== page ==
"Don't Stand so Close to Me," despite all the juicy shots of Sting, is also way too literal for a video, and naturally those images get plugged right in as I hear the lyrics, making the song harder to enjoy. Of course this song is mostly meant to be taken literally, but some things are better left to the imagination. The teacher we're supposed to be hot for (confusing, since we should be angry with him right?), is very '80s conventional good-looking and all the high schoolers' hairdos are out of this world '80s yearbook photoesque. I try to just think of Sting. 1980 Sting.

Another example of dating problems I have had (haha) with '80s tunes was my initial fear of Talking Heads. I didn't want to like them, because they just seemed so "then." What fixed me? I watched a live DVD of them that was basically unplaceable in time. In "Stop Making Sense," no one wears any clothing that is dateable. There are no funky video effects. It's just the band playing and doing what they do. So then I started liking Talking Heads.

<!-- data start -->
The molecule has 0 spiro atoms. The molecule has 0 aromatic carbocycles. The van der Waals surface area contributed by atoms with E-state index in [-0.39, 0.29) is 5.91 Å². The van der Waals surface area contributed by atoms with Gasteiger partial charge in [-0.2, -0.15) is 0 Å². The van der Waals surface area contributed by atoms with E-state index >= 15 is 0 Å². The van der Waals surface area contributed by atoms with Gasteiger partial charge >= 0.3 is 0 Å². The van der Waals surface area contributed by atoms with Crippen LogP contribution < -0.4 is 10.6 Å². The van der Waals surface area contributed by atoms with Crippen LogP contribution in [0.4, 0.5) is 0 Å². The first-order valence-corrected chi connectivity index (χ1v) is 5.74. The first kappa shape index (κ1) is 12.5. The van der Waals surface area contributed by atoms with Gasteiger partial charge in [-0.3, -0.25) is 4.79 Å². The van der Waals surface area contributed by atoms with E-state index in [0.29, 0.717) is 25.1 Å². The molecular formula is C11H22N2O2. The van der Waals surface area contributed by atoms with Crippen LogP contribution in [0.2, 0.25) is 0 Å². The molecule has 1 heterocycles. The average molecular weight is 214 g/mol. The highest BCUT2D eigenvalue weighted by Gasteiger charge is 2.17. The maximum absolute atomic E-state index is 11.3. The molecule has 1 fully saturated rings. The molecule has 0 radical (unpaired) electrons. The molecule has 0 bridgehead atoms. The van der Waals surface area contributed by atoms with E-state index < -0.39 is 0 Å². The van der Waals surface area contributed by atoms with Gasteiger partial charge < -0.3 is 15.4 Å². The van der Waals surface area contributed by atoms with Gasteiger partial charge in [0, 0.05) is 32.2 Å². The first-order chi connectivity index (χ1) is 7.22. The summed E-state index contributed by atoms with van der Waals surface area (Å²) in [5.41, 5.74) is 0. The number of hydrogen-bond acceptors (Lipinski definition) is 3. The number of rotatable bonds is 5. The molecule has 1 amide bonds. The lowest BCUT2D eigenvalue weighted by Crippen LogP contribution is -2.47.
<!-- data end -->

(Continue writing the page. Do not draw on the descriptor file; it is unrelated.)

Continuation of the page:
So why are these visual indicators of time so distasteful to us, while the musical indicators of time are not only tolerated but often welcome and exhilarating? When we look back at the '80s and decide we like something -- a color scheme or a hairdo -- we like it for the kitsch. But if we like an '80s song it's because we truly like it!

The same is true even with the '70s. I genuinely love the '70s, but some people just like them because it's funny to like them. They even had their own show. But the one thing they didn't make fun of on that show was the music.

I don't think video killed the radio star, but it sure made it a lot more complicated to appreciate the radio star without thinking about what he/she was wearing or what kinds of squigglies and special effects his or her video directors were into.

I just watched the video for Bowie's "Modern Love," because I'd never seen it. Big mistake.

Tuesday, September 8, 2009

From Critics, to Theorists, to ?